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    Translation of genetic information encoded within mRNA molecules by ribosomes into proteins is a key part of the central dogma of molecular biology. Despite the central position of the ribosome in the translation of proteins, and considering the major proteomic changes that occur in the joint during osteoarthritis development and progression, the ribosome has received very limited attention as driver of osteoarthritis pathogenesis. We provide an overview of the limited literature regarding this developing topic for the osteoarthritis field. Recent key findings that connect ribosome biogenesis and activity with osteoarthritis include: ribosomal RNA transcription, processing and maturation, ribosomal protein expression, protein translation capacity and preferential translation. The ribosome as the central cellular protein synthesis hub is largely neglected in osteoarthritis research. Findings included in this review reveal that in osteoarthritis, ribosome aberrations have been found from early-stage ribosome biogenesis, through ribosome build-up and maturation, up to preferential translation. Classically, osteoarthritis has been explained as an imbalance between joint tissue anabolism and catabolism. We postulate that osteoarthritis can be interpreted as an acquired ribosomopathy. This hypothesis fine-tunes the dogmatic anabolism/katabolism point-of-view, and may provide novel molecular opportunities for the development of osteoarthritis disease-modifying treatments. Copyright © 2021 The Author(s). Published by Wolters Kluwer Health, Inc.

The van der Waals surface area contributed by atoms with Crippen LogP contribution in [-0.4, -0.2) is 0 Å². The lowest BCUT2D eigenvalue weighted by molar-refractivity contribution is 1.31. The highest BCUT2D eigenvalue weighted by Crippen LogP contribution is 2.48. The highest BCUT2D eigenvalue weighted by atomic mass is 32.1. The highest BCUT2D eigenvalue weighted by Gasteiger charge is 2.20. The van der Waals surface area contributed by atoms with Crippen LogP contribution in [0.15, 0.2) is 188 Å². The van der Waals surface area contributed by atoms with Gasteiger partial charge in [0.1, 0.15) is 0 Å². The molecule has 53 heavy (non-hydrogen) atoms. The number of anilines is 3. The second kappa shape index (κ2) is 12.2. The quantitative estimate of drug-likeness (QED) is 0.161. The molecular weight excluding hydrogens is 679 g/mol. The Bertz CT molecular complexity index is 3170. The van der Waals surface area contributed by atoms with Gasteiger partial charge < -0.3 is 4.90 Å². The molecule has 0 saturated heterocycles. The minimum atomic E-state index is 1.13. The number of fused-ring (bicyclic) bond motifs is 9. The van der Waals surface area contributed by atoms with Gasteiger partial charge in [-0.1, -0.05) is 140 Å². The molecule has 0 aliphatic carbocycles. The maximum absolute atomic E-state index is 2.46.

Guus G H van den Akker, Marjolein M J Caron, Mandy J Peffers, Tim J M Welting. Ribosome dysfunction in osteoarthritis. Current opinion in rheumatology. 2022 Jan 01;34(1):61-67

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    PMID: 34750309

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